We believe there are.

Let me anchor my explanation of this in the most common thing we see in mobile networks today: media delivery (aka content delivery). We have all watched movies on our smartphones: the movie is streamed down, takes over the entire screen of the device, does not have any input from other components, and anyone who views it watches the same movie.

I believe that there are three future phases to “media delivery”.

The first is where a single character is streamed to a device and has to be mapped in a live feed from the device’s camera. The digital character (for example, a Pokemon) also exists in a specific location in the world; if you move the phone, it realistically remaps on the background; it has individual behavior personalized for you, the end viewer; you may control them or they may be autonomous; they could be “owned” by you or different users/companies. Now add multiple characters. Then add multiple viewers with different smartphones. Then add multiple mobile networks. Then expect them all to be a high fidelity and collaborative, social or multiplayer experience. These are the challenges of AR/MR, broken down. Enabling each of these is non-trivial and requires specific edge services to be present along with the application back-ends within the mobile network infrastructure working together with a presence in clouds and on-device.

For the second, let’s imagine we change from delivering digital content to delivering physical content with the same characteristics: the “content” will use cameras to map and understand their position in the world; they will exist in specific locations; they will have individual, personalized behaviors; they have to collaborate in a social setting; they may have a human controlling aspects or they are autonomous; they could be “owned” by you or different users/companies. Examples of physical content are cars, trucks, drones, robots. As you can perhaps guess now, we believe that the entire ambitions around autonomous and connected everything require the same edge native services as AR/MR; however, they also require future latencies and capacities, while multi-player, mobile AR games are possible on today’s networks.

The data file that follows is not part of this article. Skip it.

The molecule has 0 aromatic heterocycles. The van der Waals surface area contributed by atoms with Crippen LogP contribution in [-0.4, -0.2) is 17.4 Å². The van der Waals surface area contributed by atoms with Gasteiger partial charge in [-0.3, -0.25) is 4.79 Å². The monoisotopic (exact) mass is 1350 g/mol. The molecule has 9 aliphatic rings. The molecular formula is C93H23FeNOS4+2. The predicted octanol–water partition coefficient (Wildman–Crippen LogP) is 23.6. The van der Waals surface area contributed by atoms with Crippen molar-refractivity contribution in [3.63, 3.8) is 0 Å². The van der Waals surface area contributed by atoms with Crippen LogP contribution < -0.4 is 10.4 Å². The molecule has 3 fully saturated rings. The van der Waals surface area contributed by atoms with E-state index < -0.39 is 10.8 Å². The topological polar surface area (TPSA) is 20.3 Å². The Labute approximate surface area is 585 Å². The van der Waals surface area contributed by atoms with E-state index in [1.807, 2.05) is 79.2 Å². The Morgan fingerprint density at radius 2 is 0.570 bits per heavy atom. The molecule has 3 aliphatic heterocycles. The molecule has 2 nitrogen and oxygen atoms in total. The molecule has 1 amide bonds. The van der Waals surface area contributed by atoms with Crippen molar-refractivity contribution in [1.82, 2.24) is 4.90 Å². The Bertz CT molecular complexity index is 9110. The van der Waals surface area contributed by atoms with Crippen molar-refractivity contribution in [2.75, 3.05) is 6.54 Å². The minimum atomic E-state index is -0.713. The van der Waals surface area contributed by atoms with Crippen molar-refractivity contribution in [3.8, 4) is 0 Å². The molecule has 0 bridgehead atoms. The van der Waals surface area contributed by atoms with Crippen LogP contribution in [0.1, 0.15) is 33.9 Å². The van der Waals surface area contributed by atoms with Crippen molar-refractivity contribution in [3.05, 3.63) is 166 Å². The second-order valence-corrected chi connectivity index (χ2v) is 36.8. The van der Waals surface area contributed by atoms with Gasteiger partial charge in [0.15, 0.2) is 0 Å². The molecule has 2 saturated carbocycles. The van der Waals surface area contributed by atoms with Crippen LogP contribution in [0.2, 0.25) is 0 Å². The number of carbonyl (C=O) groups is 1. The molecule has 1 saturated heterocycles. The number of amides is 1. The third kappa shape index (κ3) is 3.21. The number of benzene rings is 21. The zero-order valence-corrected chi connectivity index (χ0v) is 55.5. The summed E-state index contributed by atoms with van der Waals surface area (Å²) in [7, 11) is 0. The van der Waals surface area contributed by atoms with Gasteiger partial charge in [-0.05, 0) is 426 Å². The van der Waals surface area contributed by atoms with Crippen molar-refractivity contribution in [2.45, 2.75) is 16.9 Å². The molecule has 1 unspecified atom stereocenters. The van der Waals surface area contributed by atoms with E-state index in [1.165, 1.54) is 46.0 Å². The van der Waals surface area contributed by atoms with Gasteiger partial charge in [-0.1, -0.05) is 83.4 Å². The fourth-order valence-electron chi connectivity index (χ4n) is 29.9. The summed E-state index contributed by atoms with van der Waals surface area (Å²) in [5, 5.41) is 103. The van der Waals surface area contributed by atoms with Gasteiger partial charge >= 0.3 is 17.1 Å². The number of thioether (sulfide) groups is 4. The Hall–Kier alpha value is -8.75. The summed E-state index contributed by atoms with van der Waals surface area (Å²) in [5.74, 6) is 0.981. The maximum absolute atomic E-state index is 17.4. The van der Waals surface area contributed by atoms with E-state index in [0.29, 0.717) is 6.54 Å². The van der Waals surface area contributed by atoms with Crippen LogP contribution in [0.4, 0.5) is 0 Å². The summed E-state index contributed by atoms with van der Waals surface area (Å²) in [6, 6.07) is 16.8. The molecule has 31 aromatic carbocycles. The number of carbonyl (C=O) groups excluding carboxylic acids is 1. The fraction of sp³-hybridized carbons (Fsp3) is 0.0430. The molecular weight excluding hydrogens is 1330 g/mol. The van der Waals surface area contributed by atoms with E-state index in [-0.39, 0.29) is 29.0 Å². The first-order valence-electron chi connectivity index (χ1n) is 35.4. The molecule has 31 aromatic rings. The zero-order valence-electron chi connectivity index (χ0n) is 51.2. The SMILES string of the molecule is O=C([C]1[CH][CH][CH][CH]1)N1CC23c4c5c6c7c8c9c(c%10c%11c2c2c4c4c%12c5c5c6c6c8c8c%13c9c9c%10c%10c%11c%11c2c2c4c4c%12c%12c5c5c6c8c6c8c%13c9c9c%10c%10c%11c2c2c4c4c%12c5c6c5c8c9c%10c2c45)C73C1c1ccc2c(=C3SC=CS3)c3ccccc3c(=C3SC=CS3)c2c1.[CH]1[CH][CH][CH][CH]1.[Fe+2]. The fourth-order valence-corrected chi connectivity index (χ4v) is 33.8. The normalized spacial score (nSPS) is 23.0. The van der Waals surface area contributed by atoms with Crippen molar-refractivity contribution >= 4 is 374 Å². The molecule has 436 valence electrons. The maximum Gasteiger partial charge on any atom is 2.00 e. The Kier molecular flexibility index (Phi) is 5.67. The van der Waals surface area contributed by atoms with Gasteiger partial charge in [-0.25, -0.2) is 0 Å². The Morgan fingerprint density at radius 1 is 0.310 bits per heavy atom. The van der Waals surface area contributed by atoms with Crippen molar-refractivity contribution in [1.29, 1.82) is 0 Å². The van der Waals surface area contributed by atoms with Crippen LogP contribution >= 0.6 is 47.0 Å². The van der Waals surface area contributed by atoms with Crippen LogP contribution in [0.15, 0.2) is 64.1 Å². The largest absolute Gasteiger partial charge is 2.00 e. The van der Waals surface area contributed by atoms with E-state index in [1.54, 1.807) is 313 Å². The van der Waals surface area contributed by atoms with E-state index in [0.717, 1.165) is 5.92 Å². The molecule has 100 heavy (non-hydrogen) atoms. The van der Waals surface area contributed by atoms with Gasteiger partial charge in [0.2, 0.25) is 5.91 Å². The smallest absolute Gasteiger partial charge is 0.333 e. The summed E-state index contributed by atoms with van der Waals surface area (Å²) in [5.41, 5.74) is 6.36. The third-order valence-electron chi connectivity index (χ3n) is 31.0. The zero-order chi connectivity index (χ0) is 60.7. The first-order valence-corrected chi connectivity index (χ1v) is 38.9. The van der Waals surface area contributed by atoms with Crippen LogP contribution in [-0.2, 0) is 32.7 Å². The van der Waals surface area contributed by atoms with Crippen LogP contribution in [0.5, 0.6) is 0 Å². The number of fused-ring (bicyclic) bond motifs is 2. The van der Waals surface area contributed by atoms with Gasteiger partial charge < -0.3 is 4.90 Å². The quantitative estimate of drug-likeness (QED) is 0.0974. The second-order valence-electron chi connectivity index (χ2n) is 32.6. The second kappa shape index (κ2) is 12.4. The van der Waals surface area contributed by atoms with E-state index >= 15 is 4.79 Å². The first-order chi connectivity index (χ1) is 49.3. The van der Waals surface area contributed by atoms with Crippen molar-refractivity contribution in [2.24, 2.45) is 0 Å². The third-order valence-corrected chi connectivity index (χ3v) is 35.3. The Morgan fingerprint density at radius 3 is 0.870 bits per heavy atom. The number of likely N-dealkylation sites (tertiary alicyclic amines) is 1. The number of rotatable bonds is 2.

And for the third and final phase, media delivery will start flowing in the opposite direction. Today it is delivered out of mobile networks, and as we’re putting computer eyes on everything, there will need to be capabilities that take in, view, identify, learn and act on that incoming video. In other words, large scale video ingest along with computer vision and AI services will come into their own. This is something that we will have to do considerable work to enable and why I’ve placed it last.

To the final question.

Can we engage now?

For the first time, 3rd parties are deploying directly to private mobile operator edge infrastructure without any human involvement, dynamically allocating their workloads as close to their mobile users as possible. We call this “git to edge”: the automatic allocation and deallocation of application backends as close to end users as possible, finally solving full application mobility.

Bringing the cloud to the user is a pre-requisite for the new pervasive and immersive experiences that require a real-time application of machine intelligence and spatial understanding combined with low latency and high scale.

MobiledgeX is already working with SK Telecom in South Korea and Vapor, the Kinetic Edge Alliance, in the USA, and more operators are soon to be announced to create one seamless global mobile edge and release the capabilities of existing global infrastructure and data, both for operators to monetize and application developers, device makers to benefit with proximity and dynamic execution.